The report said nine out of 10 people globally are breathing poor quality air while nearly 90 percent of air pollution related deaths occur in low and middle-income countries, with nearly two out of three occurring in WHO's South-East Asia including India and Western Pacific regions.  "It is a public health emergency," said Maria Neira, the head of the WHO's department of public health and  environment.

 


The report also called for strengthening measures against inefficient modes of transport, household fuel and waste burning, coal-fired power plants and industrial activities – some of the major sources of air pollution.  It said that 94 per cent are due to noncommunicable diseases – notably cardiovascular diseases, stroke, chronic obstructive pulmonary disease, lung cancer and air pollution also increases the risks for acute respiratory infections.    


A WHO South East Asian Region (SEAR) statement said: "Air pollution is the world's biggest environmental risk to health and must be addressed on a priority basis as it continues to rise, causing long-lasting disease and illness in addition to around 7,99,000 deaths annually in countries of the WHO SEAR."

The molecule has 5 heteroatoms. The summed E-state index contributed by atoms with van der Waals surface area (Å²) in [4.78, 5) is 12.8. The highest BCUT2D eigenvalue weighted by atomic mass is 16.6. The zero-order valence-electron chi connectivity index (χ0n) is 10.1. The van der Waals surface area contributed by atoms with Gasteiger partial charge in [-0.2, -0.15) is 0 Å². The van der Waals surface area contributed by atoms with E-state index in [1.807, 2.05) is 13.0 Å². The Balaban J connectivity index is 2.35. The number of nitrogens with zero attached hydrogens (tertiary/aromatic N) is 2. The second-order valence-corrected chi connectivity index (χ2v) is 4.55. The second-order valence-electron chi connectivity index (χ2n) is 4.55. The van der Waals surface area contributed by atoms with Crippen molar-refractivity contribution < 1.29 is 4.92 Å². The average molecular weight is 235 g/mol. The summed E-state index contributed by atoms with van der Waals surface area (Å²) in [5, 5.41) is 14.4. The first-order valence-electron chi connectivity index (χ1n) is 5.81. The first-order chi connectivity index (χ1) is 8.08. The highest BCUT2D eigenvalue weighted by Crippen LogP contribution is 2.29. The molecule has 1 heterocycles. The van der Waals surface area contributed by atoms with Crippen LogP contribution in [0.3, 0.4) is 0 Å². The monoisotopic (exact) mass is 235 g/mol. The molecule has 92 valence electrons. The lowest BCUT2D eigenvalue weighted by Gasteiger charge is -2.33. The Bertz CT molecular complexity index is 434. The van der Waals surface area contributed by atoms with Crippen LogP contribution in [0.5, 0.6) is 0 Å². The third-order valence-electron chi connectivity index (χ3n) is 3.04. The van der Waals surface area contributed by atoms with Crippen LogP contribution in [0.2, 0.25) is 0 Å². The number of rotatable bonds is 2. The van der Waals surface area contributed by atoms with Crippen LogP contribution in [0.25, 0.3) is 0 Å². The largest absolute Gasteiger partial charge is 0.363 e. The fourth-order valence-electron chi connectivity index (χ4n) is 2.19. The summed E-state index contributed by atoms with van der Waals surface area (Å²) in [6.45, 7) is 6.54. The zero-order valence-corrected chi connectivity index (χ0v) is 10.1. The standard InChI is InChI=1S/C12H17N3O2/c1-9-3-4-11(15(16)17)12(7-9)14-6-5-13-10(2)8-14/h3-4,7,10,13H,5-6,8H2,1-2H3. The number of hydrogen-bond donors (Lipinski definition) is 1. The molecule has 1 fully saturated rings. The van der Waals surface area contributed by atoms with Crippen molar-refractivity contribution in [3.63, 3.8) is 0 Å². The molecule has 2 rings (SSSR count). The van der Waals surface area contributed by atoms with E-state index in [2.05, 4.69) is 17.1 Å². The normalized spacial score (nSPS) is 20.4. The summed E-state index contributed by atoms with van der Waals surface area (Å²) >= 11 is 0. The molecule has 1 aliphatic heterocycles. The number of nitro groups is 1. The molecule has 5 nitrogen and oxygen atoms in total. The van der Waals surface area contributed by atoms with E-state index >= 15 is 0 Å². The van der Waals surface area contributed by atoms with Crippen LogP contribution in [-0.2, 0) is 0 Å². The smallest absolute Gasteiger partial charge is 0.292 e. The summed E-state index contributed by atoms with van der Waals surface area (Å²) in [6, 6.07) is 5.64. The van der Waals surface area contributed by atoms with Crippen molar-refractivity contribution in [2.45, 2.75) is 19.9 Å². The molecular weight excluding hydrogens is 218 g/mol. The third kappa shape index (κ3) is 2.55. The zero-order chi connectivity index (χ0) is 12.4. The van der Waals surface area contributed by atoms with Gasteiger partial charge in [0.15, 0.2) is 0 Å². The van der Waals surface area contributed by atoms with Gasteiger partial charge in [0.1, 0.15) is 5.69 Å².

WHO SEAR statement quoting the WHO Report on Ambient Air Pollution 2016 said that 6,21,138 people died in India of air pollution due to Acute lower respiratory infection (ALRI), Chronic obstructive pulmonary disorder (COPD), Ischemic heart disease (IHD) and Lung Cancer.  The highest - 2,49,388 died of IHD in India, the report said adding that 1,95,001 people died of stroke. Similarly, 11,05,00 people died of COPD while 26,334 people died of lung cancer. However, the data for India is of 2012.


 Giving data of 2012, WHO in its new report said in terms of PM10, Gwalior was the most polluted and had an average mean micrograms per cubic metre (ug/m3) of 329.  According to the 2012 data, Delhi PM10 pollution levels were 229 annual mean ug/m3 while for PM2.5, WHO gave the 2013 data which stood at 122 ug/m3. Among other cities, Raipur had a PM10 level of 268 ug/m3 for 2012.  "The new WHO burden of disease estimates shows that 94 percent of the premature deaths caused by air pollution are due to cardiovascular diseases, chronic obstructive pulmonary disease and lung cancers.
 


 "The remaining are from acute respiratory infections in children under five years of age. The magnitude of the health impact of air pollution calls for urgent action to prevent these avoidable risks and deaths," said Poonam Khetrapal Singh, Regional Director for WHO South-East Asia.  The report represents the most detailed outdoor (or ambient) air pollution-related health data, by country, ever reported by WHO.